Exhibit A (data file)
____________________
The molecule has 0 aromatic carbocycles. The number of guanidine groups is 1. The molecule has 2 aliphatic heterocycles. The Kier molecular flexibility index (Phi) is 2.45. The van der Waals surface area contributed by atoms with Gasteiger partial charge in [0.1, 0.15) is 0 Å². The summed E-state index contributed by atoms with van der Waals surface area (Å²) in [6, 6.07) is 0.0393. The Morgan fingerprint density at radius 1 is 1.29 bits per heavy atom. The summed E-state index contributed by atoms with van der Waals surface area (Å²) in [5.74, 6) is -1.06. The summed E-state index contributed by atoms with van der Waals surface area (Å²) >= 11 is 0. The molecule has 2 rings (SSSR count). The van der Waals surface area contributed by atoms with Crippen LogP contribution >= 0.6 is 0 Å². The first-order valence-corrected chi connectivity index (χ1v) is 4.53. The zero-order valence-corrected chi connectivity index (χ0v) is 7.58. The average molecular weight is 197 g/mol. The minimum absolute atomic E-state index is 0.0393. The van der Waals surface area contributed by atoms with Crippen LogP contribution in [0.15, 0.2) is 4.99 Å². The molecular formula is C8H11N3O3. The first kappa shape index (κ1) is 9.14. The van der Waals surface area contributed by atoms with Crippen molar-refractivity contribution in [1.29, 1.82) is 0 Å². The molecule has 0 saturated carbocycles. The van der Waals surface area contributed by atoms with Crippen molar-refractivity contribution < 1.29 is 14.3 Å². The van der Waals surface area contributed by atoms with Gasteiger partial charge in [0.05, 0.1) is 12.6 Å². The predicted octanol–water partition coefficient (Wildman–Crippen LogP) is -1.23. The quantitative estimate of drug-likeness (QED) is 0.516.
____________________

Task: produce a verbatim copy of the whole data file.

The molecule has 0 aromatic carbocycles. The number of guanidine groups is 1. The molecule has 2 aliphatic heterocycles. The Kier molecular flexibility index (Phi) is 2.45. The van der Waals surface area contributed by atoms with Gasteiger partial charge in [0.1, 0.15) is 0 Å². The summed E-state index contributed by atoms with van der Waals surface area (Å²) in [6, 6.07) is 0.0393. The Morgan fingerprint density at radius 1 is 1.29 bits per heavy atom. The summed E-state index contributed by atoms with van der Waals surface area (Å²) in [5.74, 6) is -1.06. The summed E-state index contributed by atoms with van der Waals surface area (Å²) >= 11 is 0. The molecule has 2 rings (SSSR count). The van der Waals surface area contributed by atoms with Crippen LogP contribution >= 0.6 is 0 Å². The first-order valence-corrected chi connectivity index (χ1v) is 4.53. The zero-order valence-corrected chi connectivity index (χ0v) is 7.58. The average molecular weight is 197 g/mol. The minimum absolute atomic E-state index is 0.0393. The van der Waals surface area contributed by atoms with Crippen LogP contribution in [0.15, 0.2) is 4.99 Å². The molecular formula is C8H11N3O3. The first kappa shape index (κ1) is 9.14. The van der Waals surface area contributed by atoms with Crippen molar-refractivity contribution in [1.29, 1.82) is 0 Å². The molecule has 0 saturated carbocycles. The van der Waals surface area contributed by atoms with Crippen molar-refractivity contribution < 1.29 is 14.3 Å². The van der Waals surface area contributed by atoms with Gasteiger partial charge in [0.05, 0.1) is 12.6 Å². The predicted octanol–water partition coefficient (Wildman–Crippen LogP) is -1.23. The quantitative estimate of drug-likeness (QED) is 0.516.